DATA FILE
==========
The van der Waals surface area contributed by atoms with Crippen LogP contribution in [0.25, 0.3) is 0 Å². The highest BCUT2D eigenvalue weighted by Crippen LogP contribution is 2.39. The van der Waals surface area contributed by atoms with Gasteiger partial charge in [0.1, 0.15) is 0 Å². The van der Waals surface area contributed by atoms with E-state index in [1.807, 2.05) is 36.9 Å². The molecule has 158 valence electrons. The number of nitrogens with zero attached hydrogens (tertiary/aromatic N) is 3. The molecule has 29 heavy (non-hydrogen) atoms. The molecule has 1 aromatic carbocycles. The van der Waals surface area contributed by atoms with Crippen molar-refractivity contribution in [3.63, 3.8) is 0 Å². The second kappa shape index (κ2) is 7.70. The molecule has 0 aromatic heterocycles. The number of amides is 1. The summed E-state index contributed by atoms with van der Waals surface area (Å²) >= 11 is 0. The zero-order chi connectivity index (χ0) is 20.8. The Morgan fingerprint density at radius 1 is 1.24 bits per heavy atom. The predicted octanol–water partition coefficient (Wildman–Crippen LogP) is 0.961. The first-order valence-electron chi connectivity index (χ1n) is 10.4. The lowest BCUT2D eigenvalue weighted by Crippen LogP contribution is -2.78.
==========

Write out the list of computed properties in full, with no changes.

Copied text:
The van der Waals surface area contributed by atoms with Crippen LogP contribution in [0.25, 0.3) is 0 Å². The highest BCUT2D eigenvalue weighted by Crippen LogP contribution is 2.39. The van der Waals surface area contributed by atoms with Gasteiger partial charge in [0.1, 0.15) is 0 Å². The van der Waals surface area contributed by atoms with E-state index in [1.807, 2.05) is 36.9 Å². The molecule has 158 valence electrons. The number of nitrogens with zero attached hydrogens (tertiary/aromatic N) is 3. The molecule has 29 heavy (non-hydrogen) atoms. The molecule has 1 aromatic carbocycles. The van der Waals surface area contributed by atoms with Crippen molar-refractivity contribution in [3.63, 3.8) is 0 Å². The second kappa shape index (κ2) is 7.70. The molecule has 0 aromatic heterocycles. The number of amides is 1. The summed E-state index contributed by atoms with van der Waals surface area (Å²) >= 11 is 0. The zero-order chi connectivity index (χ0) is 20.8. The Morgan fingerprint density at radius 1 is 1.24 bits per heavy atom. The predicted octanol–water partition coefficient (Wildman–Crippen LogP) is 0.961. The first-order valence-electron chi connectivity index (χ1n) is 10.4. The lowest BCUT2D eigenvalue weighted by Crippen LogP contribution is -2.78.